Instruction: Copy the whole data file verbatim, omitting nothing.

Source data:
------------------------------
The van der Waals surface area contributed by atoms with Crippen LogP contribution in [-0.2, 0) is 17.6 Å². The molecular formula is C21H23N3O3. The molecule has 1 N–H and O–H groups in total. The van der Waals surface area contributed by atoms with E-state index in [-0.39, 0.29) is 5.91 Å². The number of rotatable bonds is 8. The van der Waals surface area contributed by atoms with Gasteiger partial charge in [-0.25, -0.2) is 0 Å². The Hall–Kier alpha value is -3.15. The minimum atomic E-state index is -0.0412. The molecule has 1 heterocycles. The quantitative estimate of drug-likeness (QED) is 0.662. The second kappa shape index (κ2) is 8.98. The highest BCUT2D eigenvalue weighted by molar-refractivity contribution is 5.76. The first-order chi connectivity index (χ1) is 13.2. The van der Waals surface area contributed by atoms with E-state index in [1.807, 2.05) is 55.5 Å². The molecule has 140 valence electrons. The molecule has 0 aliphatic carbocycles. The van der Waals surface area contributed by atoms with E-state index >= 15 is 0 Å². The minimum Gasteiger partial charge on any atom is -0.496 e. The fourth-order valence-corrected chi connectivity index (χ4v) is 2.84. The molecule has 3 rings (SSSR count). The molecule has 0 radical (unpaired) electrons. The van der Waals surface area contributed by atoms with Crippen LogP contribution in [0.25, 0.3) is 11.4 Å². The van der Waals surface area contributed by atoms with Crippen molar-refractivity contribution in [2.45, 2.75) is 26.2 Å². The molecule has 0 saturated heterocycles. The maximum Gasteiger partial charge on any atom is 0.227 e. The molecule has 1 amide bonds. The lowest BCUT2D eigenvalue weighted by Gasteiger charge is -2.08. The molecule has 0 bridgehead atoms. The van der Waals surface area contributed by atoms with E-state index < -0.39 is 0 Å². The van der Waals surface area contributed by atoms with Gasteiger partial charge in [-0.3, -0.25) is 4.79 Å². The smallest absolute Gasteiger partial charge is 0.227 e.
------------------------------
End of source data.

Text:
The van der Waals surface area contributed by atoms with Crippen LogP contribution in [-0.2, 0) is 17.6 Å². The molecular formula is C21H23N3O3. The molecule has 1 N–H and O–H groups in total. The van der Waals surface area contributed by atoms with E-state index in [-0.39, 0.29) is 5.91 Å². The number of rotatable bonds is 8. The van der Waals surface area contributed by atoms with Gasteiger partial charge in [-0.25, -0.2) is 0 Å². The Hall–Kier alpha value is -3.15. The minimum atomic E-state index is -0.0412. The molecule has 1 heterocycles. The quantitative estimate of drug-likeness (QED) is 0.662. The second kappa shape index (κ2) is 8.98. The highest BCUT2D eigenvalue weighted by molar-refractivity contribution is 5.76. The first-order chi connectivity index (χ1) is 13.2. The van der Waals surface area contributed by atoms with E-state index in [1.807, 2.05) is 55.5 Å². The molecule has 140 valence electrons. The molecule has 0 aliphatic carbocycles. The van der Waals surface area contributed by atoms with E-state index >= 15 is 0 Å². The minimum Gasteiger partial charge on any atom is -0.496 e. The fourth-order valence-corrected chi connectivity index (χ4v) is 2.84. The molecule has 3 rings (SSSR count). The molecule has 0 radical (unpaired) electrons. The van der Waals surface area contributed by atoms with Crippen LogP contribution in [0.25, 0.3) is 11.4 Å². The van der Waals surface area contributed by atoms with Crippen molar-refractivity contribution in [2.45, 2.75) is 26.2 Å². The molecule has 0 saturated heterocycles. The maximum Gasteiger partial charge on any atom is 0.227 e. The molecule has 1 amide bonds. The lowest BCUT2D eigenvalue weighted by Gasteiger charge is -2.08. The molecule has 0 bridgehead atoms. The van der Waals surface area contributed by atoms with E-state index < -0.39 is 0 Å². The van der Waals surface area contributed by atoms with Gasteiger partial charge in [-0.3, -0.25) is 4.79 Å². The smallest absolute Gasteiger partial charge is 0.227 e.